Trump: US does not seek ‘regime change’ in Iran
Abe: Japan to do its best to ease tensions
US President Donald Trump said on Monday a deal with Iran on its nuclear program was possible.
"I really believe that Iran would like to make a deal, and I think that's very smart of them, and I think that's a possibility to happen," Trump said during a news conference with Japan's Prime Minister Shinzo Abe in Tokyo.
Speaking after summit talks with Abe, Trump seemed at pains to dial down tensions by saying that the United States does not seek "regime change" in Iran.
Iran "has a chance to be a great country, with the same leadership. We're not looking for regime change, I want to make that clear. We're looking for no nuclear weapons," said the president.
He had earlier opened the door to negotiations with Tehran, saying: "If they'd like to talk, we'd like to talk also."
Iranian officials have said they have no interest in communicating with the White House under pressure.
The United States has deployed a carrier strike group and bombers to the Mideast region and an extra 1,500 troops to the Persian Gulf amid growing friction with Iran after Trump pulled out of a landmark nuclear deal and later reinstated tough sanctions. The deployment has prompted fears of a conflict.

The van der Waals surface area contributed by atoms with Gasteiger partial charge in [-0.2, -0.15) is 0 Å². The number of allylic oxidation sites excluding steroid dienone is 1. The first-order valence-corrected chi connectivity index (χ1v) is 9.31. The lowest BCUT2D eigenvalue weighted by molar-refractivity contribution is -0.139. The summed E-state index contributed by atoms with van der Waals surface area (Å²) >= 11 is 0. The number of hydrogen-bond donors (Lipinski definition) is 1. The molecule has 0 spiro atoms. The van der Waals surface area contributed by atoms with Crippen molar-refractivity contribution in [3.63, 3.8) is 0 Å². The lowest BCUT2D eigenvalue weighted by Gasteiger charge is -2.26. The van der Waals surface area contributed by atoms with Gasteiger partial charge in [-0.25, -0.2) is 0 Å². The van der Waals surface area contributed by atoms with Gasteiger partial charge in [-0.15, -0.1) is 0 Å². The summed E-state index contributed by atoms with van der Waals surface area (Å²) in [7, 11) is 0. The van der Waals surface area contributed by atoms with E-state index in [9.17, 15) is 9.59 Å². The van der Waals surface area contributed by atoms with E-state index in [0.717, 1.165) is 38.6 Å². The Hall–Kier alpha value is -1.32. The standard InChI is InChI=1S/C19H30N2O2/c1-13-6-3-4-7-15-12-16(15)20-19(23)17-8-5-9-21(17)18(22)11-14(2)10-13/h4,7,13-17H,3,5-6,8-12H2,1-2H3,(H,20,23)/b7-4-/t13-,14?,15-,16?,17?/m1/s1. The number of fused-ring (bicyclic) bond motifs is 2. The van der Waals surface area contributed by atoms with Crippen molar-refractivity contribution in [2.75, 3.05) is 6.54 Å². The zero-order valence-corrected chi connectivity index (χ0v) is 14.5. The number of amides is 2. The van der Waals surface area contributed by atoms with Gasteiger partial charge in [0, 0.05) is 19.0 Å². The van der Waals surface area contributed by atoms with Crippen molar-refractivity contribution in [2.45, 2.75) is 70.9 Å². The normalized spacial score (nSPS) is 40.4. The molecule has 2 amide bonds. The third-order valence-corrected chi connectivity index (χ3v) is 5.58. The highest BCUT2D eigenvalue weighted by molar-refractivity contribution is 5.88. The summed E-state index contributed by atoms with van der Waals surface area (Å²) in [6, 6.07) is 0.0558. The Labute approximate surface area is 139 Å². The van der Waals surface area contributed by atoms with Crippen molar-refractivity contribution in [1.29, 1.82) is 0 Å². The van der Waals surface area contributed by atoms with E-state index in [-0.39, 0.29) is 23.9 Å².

Trump, on a four-day visit to Japan, appeared to give backing to his host Abe to mediate, amid reports the Japanese prime minister is considering a trip to Tehran to negotiate.
"I know for a fact that the prime minister is very close with the leadership of Iran... nobody wants to see terrible things happen, especially me," Trump said before the summit.
"The prime minister's already spoken to me about that and I do believe that Iran would like to talk.
During his joint news conference with Trump, Abe said Japan would do what it can on the Iran issue.
"Peace and stability of the Middle East is very important for Japan and the United States and the international community as a whole," Abe said.
"Going forward, there should be close cooperation between Japan and the US so that these tensions surrounding Iran can be mitigated and alleviated," he said in his response to a question about what he aimed to achieve from his potential trip to Iran.
If the trip were to go ahead, it would be the first visit by a Japanese premier since 1978 when PM Takeo Fukuda had visited Iran. This year also marks the 90th anniversary of the establishment of diplomatic relations between Japan and Iran.
Japan was a major buyer of Iranian oil for decades before the US sanctions – which Trump said were taking effect.
"The oil [flows from Iran] is essentially dried up. I am not looking that to hurt Iran at all. I am looking to have Iran [saying] no nuclear weapons," Trump said.
AFP, Reuters, AP and S&P Global contributed to this story.